2006-06-16 09:20:01 UTC
There isn't a month when I resolve that I can't go on with Goanet because it
takes too much of my time. Yet, I have continued and can only conclude that
this is because Goanet is often a pretty useful learning instrument. I am
not sure that what I have to say to Goanet is that significant in terms of
content or readership interest. However, I am definitely always learning new
things from Goanet.
For instance, I do believe strongly in the principle of affirmative action,
aka reservations, for students but I had no idea that this applied to
university academic appointments in India. Teotonio's post, re his own
experience, opened my eyes to this and made me really uncomfortable. I find
it difficult to reconcile that university teaching/research appointments are
not very significantly (if not totally) based on academic merit in India. I
don't think I can accept this situation. Any university needs the best
academic talent it can find if it is to maintain its standing nationally and
internationally. Not to do this is to compromise academic quality in my view
and would be illegal in the UK. Academics here also have to be highly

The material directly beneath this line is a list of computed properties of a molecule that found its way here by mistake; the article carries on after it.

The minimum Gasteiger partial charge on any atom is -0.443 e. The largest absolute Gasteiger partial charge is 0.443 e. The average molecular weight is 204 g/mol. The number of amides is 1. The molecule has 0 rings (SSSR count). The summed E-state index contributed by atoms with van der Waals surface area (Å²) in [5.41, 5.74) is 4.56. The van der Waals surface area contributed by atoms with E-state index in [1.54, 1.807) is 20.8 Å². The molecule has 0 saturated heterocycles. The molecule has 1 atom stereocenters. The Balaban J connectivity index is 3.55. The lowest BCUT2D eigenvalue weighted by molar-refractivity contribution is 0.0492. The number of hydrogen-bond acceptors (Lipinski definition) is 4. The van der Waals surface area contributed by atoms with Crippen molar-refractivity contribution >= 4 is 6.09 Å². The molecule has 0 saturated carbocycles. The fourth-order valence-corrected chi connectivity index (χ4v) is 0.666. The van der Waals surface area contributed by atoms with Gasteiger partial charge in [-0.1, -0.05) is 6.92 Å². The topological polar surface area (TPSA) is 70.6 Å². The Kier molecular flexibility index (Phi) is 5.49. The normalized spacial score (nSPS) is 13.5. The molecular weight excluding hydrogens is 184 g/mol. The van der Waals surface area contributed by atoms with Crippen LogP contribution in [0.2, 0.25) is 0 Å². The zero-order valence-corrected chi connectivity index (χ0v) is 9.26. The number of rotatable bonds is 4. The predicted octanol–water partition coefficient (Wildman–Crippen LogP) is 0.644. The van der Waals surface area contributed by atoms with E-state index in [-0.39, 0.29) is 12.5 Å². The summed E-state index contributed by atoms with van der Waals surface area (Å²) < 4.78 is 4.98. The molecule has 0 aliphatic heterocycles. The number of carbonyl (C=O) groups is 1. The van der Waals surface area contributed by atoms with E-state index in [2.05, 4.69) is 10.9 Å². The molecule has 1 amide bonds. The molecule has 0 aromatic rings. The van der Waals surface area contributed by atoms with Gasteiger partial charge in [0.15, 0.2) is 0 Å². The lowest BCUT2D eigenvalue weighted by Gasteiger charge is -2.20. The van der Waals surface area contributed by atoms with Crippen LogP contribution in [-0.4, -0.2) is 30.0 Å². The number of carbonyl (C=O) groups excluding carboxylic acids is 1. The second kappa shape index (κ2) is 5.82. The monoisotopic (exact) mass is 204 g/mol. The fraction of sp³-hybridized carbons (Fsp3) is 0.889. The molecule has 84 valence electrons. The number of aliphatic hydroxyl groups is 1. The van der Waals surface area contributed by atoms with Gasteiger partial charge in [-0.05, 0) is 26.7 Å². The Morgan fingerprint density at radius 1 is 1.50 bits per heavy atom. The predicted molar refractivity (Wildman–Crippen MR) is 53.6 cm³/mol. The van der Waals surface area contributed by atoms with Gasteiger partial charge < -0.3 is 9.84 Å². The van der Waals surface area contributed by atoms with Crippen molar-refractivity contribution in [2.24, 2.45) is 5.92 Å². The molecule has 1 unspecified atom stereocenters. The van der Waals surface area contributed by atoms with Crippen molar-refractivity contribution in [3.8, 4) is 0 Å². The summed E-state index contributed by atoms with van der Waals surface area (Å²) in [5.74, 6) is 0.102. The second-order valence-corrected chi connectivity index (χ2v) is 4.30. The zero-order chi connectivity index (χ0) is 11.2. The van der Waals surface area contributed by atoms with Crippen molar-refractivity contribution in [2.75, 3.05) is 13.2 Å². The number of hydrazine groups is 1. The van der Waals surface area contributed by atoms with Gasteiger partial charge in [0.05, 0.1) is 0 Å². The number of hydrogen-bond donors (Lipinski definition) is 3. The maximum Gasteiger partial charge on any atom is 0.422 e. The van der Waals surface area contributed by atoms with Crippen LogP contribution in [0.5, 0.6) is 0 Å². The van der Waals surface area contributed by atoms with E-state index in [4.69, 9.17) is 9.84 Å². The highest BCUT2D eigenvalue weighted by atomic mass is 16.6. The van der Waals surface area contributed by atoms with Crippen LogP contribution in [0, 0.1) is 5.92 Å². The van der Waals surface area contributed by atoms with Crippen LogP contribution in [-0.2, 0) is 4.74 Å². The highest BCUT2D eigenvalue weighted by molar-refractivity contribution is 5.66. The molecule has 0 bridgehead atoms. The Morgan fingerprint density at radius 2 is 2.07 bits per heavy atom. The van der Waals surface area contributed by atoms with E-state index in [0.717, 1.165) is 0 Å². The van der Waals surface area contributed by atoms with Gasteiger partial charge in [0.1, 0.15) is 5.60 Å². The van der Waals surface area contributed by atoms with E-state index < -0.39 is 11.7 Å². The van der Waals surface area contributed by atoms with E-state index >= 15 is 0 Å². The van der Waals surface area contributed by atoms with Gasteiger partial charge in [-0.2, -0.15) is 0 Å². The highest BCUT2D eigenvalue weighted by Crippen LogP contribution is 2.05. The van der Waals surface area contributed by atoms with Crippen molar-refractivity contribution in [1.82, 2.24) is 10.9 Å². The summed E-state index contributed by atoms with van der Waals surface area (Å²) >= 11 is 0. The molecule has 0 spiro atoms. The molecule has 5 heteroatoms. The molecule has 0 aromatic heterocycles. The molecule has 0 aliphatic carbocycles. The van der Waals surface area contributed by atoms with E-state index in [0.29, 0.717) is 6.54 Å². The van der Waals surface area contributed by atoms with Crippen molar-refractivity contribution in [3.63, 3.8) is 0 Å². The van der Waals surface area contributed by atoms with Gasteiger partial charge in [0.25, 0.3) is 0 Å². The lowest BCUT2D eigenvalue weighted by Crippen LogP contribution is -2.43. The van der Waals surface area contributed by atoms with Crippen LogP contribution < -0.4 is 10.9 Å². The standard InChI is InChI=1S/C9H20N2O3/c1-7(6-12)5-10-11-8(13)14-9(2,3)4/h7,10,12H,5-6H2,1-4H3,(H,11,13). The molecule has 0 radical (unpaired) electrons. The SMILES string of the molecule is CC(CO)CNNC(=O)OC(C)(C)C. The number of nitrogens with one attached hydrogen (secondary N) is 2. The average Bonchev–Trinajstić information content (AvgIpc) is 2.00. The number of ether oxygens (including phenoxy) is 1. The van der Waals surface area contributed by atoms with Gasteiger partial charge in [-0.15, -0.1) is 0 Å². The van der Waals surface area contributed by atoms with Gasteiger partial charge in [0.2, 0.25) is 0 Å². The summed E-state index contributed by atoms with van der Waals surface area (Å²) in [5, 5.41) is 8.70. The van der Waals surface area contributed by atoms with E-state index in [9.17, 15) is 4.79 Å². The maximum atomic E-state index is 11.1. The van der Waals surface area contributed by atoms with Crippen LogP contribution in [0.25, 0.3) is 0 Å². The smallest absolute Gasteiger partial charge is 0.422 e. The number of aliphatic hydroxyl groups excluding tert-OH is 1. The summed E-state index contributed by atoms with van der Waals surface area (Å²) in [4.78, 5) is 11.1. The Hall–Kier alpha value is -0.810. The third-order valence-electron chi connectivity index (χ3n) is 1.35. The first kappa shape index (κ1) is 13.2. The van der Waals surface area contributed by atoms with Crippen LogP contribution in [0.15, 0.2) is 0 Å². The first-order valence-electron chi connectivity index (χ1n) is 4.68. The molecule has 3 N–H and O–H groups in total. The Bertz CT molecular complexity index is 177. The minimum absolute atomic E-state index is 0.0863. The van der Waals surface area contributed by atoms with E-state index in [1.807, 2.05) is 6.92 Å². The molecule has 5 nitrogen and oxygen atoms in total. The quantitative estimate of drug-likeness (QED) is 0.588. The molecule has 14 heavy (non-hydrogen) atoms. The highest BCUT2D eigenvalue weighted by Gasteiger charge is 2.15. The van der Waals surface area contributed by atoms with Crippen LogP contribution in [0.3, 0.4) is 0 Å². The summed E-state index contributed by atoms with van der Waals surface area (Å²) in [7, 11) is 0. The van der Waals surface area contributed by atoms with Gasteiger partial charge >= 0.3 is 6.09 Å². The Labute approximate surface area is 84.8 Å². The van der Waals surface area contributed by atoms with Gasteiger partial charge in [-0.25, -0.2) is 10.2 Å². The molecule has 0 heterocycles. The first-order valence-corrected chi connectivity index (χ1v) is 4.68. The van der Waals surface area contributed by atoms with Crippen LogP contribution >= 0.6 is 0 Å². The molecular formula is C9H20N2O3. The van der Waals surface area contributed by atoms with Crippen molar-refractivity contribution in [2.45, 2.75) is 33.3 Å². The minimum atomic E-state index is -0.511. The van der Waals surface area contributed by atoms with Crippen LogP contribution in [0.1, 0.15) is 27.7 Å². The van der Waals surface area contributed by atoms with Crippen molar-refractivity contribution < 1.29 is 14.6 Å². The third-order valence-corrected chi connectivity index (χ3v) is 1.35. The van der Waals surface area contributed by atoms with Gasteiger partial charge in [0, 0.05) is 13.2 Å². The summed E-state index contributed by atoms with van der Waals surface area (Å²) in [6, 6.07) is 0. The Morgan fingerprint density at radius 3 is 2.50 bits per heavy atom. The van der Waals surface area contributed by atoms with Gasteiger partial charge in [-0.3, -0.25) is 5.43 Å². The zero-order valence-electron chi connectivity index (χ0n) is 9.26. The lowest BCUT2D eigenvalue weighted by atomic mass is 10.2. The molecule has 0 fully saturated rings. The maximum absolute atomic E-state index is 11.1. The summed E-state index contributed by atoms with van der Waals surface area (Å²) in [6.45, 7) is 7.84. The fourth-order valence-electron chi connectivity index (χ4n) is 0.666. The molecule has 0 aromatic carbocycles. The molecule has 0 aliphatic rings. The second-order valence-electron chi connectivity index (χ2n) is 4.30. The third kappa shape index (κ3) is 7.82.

productive in their research/publication outputs as this is quantified every
four years for national and international ratings and comparisons. These in
turn, determine future grants/research fundings. Institutions are severly
penalised if research/publication outputs are in any way lacking in quality
as per publicly established criteria. This point would perhaps be of
particular interest to fellow Goanetters like Mario and Jose.
I am sure my academic colleagues in the UK would be utterly horrified to
learn about reservations in India when academic appointments are made unless
exceptionally. But as I write, I think it would be possible for the best
academic to be appointed to an advertised post, and alonside, someone from a
scheduled group 'apprenticed' on payment, to be mentored and to learn the
ropes so as to later compete on more equal terms.
This issue throws up so many complexities (especially, relating to the
built-in advantages of the better-off students anywhere), but thanks to
Goanet, I feel sure I will be writing an academic paper for the
UK/international audience on something I had never considered before.
In respect to Goanet as a learning instrument, thanks are definitely due to
the founders of Goanet and the admin team who must sometimes feel that they
are engaged in a thankless task.
Cornel DaCosta, London, UK